A few of the language traits of Americans over which the British cringed were: contractions, “vulgarities” such as the words pants and thanks, racy language, volubility, shortcut pronunciation, a whining cadence of speech and twang, provincialisms, and colloquial barbarisms. People took sides and argued vehemently for or against “Americanisms.” Fanny Trollope, mother of the English novelist Anthony Trollope, wrote a scathing attack on American manners in her Domestic Manners of the Americans (1832), in which she classified American speech as ill-mannered – although she was delighted she could understand Americans wherever she traveled in the country because of the very few dialects she encountered – compared to England, that is. The corpus of attack and defense became part of the body of early American literature. The fight continued throughout the 19th century, and it continues today. One of the great defenders of the American language in the early 20th century was the poet E.H. Mencken in his book The American Language, who patriotically pulled no punches in his attracks on critics of American English. Another, more recent, defender was Daniel J. Boorstin in his book, The Americans: The National Experience, in which he admired the “brash vitality” and flamboyance of what he called “tall talk,” especially in the West – words like down-town, flat-footed, scalawag, hunkydory, plumb crazy, slambang and true-blue. “While the greatness of British English could be viewed in a library,” he wrote, in the pages of an American Shakespeare and John Milton, “the greatness of American English had to be heard to be appreciated.”
Who did the dictionary authors intend the primary readership to be?
PM: The dramatic rise of immigration to America, notably from countries other than Britain, beginning at the turn of the 19th century, and the rapid evolution of the American language with continuous coinages, new meanings for old words, and additions of new words reflecting life and culture there – as Webster put it, “different forms of government, different laws, institutions and customs” — made it imperative that dictionaries of English should serve the needs of those unfamiliar with American life (including British immigrants and visitors, by the way) or needing guidance in the proper grammatcial use of the language. This is a point underlined by the numerous dictionaries published specifically for schools, to which there was a steady flow of immigrants and others with little or no ability with the language. More generally, an American dictionary could serve as a secular authority and guide to life, much as the Bible served as a spiritual authority – indeed, the dictionary became a kind of bible for Americans. Americans came to depend on their dictionaries for all manner of information, as a matter of fact, to a greater extent than the British did on Johnson’s and other dictionaries. By the middle of the century, and probably earlier, an American home without a dictionary was rare.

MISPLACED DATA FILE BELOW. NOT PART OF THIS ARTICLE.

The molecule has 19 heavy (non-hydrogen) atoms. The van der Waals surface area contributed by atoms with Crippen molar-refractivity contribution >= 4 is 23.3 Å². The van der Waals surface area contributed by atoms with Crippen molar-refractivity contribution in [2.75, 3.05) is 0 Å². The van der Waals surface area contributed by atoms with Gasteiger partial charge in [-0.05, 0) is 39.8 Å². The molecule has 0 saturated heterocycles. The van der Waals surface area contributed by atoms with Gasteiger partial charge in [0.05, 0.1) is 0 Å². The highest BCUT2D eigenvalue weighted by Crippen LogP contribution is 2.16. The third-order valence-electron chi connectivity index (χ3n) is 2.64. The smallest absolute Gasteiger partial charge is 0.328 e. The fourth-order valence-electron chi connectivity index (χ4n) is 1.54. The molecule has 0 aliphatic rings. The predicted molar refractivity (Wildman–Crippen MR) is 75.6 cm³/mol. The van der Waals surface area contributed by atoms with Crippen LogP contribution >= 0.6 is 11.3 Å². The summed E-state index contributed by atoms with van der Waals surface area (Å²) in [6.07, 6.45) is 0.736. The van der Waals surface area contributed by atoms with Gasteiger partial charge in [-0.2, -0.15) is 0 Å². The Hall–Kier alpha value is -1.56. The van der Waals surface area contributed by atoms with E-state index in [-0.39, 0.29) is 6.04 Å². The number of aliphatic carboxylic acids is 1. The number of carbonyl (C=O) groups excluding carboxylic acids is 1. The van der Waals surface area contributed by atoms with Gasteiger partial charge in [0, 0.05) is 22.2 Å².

This subject touches on the lexicographical principle that the dictionary of a language should be descriptive and record the language as it is used, not prescriptive by telling readers how to use the language. Worcester’s focus was in explaining and recording the language, without letting himself personally into the picture. One of the prominent features of his steadfast adherence to the descriptive function, for example, was his major attention to pronunciation. Immigrants, especially, appreciated this. Nor should a dictionary teach moral or religious lessons or reveal the lexicographer’s personal biases. Much of the conflict in the 19th century dictionary wars centered on this very distinction, with Webster in his dictionary aiming to teach and guide to a far greater extent than did Worcester – and, as his definitions illustrated, not just linguistically. In the Preface to his famous 1828 edition, Webster was quite up-front and personal about this: his dictionary was “for the continued increase of the wealth, the learning, the moral and religious elevation of character, and the glory of my country.” Webster included this statement and variations on it in all his prefaces. Worcester was never able to bring himself to write such a passage in any of the prefaces to his dictionary, never adumbrating social, political, philosophical, or schematized linguistic principles.
How did Webster and Worcester decide which words were appropriate to include in a dictionary? Was it worth including colloquialisms, loanwords, or obsolete words?